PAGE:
Clearly this was not a flattering description.
Daniel went on to say that, “One day, India’s economy may be bigger than Japan’s. But for now, the Japanese government is happy to underwrite India’s growth, in return for a share of spoils.”
The brief post elicited several comments with readers pointing out that:
- Japan’s increasing interest in India was also at least partly due to its growing suspicion of China
- A $100bn investment does not make a client state make
- On a PPP basis, India’s economy is now larger than Japan (link courtesy Suraj Swami on the IHT blog)
- Sino-Japan economic trade and ties dwarf the relationship between Japan and India (A related piece on IHT had noted Japan’s trade with India was about $6.5 billion in 2006…about 4 percent of Japan’s trade with China)
On the Indian Economy Blog, Shefaly posted a more balanced perspective. In her post she pointed out several flaws in Daniel’s hypothesis, notably:
- …the assumption that investing in infrastructure is going to produce spoils worth sharing, and produce them post haste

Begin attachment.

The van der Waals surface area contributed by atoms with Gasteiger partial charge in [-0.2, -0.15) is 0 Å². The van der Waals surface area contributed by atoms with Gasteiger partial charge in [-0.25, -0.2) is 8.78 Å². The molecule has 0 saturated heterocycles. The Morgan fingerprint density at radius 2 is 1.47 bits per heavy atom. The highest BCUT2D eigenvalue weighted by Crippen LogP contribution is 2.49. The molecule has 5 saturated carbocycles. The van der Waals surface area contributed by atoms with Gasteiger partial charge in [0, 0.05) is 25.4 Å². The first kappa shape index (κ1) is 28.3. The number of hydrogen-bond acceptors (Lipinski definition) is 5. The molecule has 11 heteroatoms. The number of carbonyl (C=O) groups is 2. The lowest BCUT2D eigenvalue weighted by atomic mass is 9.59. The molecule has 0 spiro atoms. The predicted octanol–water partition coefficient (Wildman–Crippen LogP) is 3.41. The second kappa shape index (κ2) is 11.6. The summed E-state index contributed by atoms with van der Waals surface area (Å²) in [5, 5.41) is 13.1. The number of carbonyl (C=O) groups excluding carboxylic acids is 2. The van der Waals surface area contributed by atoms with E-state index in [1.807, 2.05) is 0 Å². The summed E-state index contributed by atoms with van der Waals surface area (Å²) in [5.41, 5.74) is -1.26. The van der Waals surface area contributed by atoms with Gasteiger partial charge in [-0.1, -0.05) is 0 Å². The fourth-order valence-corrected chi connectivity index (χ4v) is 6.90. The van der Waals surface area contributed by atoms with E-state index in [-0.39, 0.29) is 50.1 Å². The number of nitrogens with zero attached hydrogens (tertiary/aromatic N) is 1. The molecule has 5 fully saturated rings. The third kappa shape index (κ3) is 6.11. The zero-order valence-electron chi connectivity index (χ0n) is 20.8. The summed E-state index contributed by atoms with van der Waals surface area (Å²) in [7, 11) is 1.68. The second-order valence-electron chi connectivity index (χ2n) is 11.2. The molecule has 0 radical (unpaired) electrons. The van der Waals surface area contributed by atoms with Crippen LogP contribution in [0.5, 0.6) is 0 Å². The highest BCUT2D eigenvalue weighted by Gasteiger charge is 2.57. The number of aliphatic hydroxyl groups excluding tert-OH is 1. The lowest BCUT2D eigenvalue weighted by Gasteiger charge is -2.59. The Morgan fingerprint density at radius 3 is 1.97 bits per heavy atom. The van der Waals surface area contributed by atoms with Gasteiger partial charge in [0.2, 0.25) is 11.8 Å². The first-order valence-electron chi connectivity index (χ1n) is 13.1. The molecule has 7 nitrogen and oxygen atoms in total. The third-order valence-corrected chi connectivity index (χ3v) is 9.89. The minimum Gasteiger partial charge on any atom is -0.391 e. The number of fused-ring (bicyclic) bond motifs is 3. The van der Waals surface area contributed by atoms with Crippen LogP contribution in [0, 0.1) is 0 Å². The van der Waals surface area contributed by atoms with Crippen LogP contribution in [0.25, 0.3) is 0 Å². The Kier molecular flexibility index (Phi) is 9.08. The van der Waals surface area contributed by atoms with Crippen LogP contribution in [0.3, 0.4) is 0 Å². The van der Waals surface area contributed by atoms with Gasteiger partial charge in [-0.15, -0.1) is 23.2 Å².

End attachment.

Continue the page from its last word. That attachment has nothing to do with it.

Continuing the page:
- Daniel’s diregard of the “strategic” reasons for such a investment and the influence that sovereign states wish to exercise through such measures
Shefaly had kindly asked me for my take on all this. I decided to wait for the dust to settle down before jumping in.
Here is what I think (in “ugly” bullet points; sorry for not crafting this more elegantly – I am fast loosing whatever skills I had learnt in the diplomatic service!):
- Whatever Mr Altman might think, India is unlikely to become anybody’s client state – ever
- Daniel’s piece was meant to provoke – which it did. It was not meant as a serious expression of opinion – hence it is best ignored beyond a point
- Financial aid is – almost always – linked to political objectives (however strenuously denied) and rejecting it also sends political signals
- Japan’s increasing (and belated; in my opinion) interest in India has as much to do with geo-politics as it has to do with economics & trade
- Japan’s investments in India – as elsewhere – are based on economic as well as political considerations and a combination of perceived political & economic benefits
- No doubt many people see the shadow of China looming over this relationship – but clearly that is not the only factor driving trade and commerce between the two countries
I will stop here.